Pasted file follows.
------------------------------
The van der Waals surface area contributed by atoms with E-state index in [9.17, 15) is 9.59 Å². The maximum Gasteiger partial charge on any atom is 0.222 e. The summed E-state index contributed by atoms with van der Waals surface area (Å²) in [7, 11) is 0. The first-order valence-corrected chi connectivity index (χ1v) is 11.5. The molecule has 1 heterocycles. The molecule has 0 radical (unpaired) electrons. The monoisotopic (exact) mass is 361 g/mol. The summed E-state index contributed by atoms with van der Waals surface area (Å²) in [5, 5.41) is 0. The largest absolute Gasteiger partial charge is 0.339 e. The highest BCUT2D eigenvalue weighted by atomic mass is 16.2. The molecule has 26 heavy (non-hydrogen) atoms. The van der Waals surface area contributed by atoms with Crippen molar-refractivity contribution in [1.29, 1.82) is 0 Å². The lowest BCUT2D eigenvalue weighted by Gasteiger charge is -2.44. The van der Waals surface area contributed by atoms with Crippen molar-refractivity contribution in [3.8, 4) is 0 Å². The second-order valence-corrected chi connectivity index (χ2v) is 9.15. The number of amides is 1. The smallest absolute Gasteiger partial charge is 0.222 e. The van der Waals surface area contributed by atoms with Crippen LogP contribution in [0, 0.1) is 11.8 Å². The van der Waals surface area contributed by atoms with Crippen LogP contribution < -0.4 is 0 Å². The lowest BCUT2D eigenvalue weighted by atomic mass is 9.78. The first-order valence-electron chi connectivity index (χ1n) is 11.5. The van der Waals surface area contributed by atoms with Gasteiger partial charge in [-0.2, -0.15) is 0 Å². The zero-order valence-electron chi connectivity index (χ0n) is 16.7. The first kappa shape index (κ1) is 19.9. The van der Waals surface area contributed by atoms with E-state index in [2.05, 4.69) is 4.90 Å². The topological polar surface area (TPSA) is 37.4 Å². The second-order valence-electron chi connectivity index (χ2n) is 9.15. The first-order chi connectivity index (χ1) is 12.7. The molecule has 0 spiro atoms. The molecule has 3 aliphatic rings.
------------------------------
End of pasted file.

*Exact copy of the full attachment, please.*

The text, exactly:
The van der Waals surface area contributed by atoms with E-state index in [9.17, 15) is 9.59 Å². The maximum Gasteiger partial charge on any atom is 0.222 e. The summed E-state index contributed by atoms with van der Waals surface area (Å²) in [7, 11) is 0. The first-order valence-corrected chi connectivity index (χ1v) is 11.5. The molecule has 1 heterocycles. The molecule has 0 radical (unpaired) electrons. The monoisotopic (exact) mass is 361 g/mol. The summed E-state index contributed by atoms with van der Waals surface area (Å²) in [5, 5.41) is 0. The largest absolute Gasteiger partial charge is 0.339 e. The highest BCUT2D eigenvalue weighted by atomic mass is 16.2. The molecule has 26 heavy (non-hydrogen) atoms. The van der Waals surface area contributed by atoms with Crippen molar-refractivity contribution in [1.29, 1.82) is 0 Å². The lowest BCUT2D eigenvalue weighted by Gasteiger charge is -2.44. The van der Waals surface area contributed by atoms with Crippen molar-refractivity contribution in [3.8, 4) is 0 Å². The second-order valence-corrected chi connectivity index (χ2v) is 9.15. The number of amides is 1. The smallest absolute Gasteiger partial charge is 0.222 e. The van der Waals surface area contributed by atoms with Crippen LogP contribution in [0, 0.1) is 11.8 Å². The van der Waals surface area contributed by atoms with Crippen LogP contribution < -0.4 is 0 Å². The lowest BCUT2D eigenvalue weighted by atomic mass is 9.78. The first-order valence-electron chi connectivity index (χ1n) is 11.5. The van der Waals surface area contributed by atoms with Gasteiger partial charge in [-0.2, -0.15) is 0 Å². The zero-order valence-electron chi connectivity index (χ0n) is 16.7. The first kappa shape index (κ1) is 19.9. The van der Waals surface area contributed by atoms with E-state index in [2.05, 4.69) is 4.90 Å². The topological polar surface area (TPSA) is 37.4 Å². The second-order valence-electron chi connectivity index (χ2n) is 9.15. The first-order chi connectivity index (χ1) is 12.7. The molecule has 0 spiro atoms. The molecule has 3 aliphatic rings.